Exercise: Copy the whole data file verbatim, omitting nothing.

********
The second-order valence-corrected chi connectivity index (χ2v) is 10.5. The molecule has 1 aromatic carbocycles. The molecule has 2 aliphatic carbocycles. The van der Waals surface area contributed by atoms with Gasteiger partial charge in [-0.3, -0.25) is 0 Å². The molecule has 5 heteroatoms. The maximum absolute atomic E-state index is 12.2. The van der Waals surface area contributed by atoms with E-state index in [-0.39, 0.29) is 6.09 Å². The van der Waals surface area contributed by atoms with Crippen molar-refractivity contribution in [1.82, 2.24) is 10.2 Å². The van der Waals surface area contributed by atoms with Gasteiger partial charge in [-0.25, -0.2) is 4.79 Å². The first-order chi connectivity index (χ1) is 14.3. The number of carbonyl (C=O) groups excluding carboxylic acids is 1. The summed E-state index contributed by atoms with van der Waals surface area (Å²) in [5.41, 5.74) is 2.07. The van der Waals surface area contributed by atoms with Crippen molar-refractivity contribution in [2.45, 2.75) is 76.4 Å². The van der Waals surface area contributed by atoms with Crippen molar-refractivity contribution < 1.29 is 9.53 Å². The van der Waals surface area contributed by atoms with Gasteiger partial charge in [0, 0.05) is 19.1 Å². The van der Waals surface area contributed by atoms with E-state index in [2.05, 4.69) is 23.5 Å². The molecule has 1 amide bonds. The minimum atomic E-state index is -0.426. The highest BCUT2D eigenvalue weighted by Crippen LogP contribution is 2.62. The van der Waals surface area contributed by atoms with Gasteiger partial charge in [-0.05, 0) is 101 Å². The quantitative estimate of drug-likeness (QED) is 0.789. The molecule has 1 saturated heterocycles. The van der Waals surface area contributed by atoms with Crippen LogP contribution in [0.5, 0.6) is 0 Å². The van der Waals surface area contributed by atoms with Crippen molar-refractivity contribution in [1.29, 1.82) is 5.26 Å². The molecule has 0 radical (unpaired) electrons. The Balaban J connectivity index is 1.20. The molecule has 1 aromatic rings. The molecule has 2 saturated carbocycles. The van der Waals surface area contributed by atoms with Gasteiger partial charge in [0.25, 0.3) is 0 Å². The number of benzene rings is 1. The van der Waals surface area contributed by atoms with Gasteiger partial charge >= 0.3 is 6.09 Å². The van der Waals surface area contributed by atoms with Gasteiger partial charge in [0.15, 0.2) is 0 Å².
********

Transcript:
The second-order valence-corrected chi connectivity index (χ2v) is 10.5. The molecule has 1 aromatic carbocycles. The molecule has 2 aliphatic carbocycles. The van der Waals surface area contributed by atoms with Gasteiger partial charge in [-0.3, -0.25) is 0 Å². The molecule has 5 heteroatoms. The maximum absolute atomic E-state index is 12.2. The van der Waals surface area contributed by atoms with E-state index in [-0.39, 0.29) is 6.09 Å². The van der Waals surface area contributed by atoms with Crippen molar-refractivity contribution in [1.82, 2.24) is 10.2 Å². The van der Waals surface area contributed by atoms with Gasteiger partial charge in [-0.25, -0.2) is 4.79 Å². The first-order chi connectivity index (χ1) is 14.3. The number of carbonyl (C=O) groups excluding carboxylic acids is 1. The summed E-state index contributed by atoms with van der Waals surface area (Å²) in [5.41, 5.74) is 2.07. The van der Waals surface area contributed by atoms with Crippen molar-refractivity contribution in [2.45, 2.75) is 76.4 Å². The van der Waals surface area contributed by atoms with Crippen molar-refractivity contribution < 1.29 is 9.53 Å². The van der Waals surface area contributed by atoms with Gasteiger partial charge in [0, 0.05) is 19.1 Å². The van der Waals surface area contributed by atoms with E-state index in [2.05, 4.69) is 23.5 Å². The molecule has 1 amide bonds. The minimum atomic E-state index is -0.426. The highest BCUT2D eigenvalue weighted by Crippen LogP contribution is 2.62. The van der Waals surface area contributed by atoms with Gasteiger partial charge in [-0.05, 0) is 101 Å². The quantitative estimate of drug-likeness (QED) is 0.789. The molecule has 1 saturated heterocycles. The van der Waals surface area contributed by atoms with Crippen LogP contribution in [0.5, 0.6) is 0 Å². The van der Waals surface area contributed by atoms with Crippen molar-refractivity contribution in [1.29, 1.82) is 5.26 Å². The molecule has 0 radical (unpaired) electrons. The Balaban J connectivity index is 1.20. The molecule has 1 aromatic rings. The molecule has 2 saturated carbocycles. The van der Waals surface area contributed by atoms with Gasteiger partial charge in [0.25, 0.3) is 0 Å². The number of benzene rings is 1. The van der Waals surface area contributed by atoms with Gasteiger partial charge >= 0.3 is 6.09 Å². The van der Waals surface area contributed by atoms with Gasteiger partial charge in [0.15, 0.2) is 0 Å².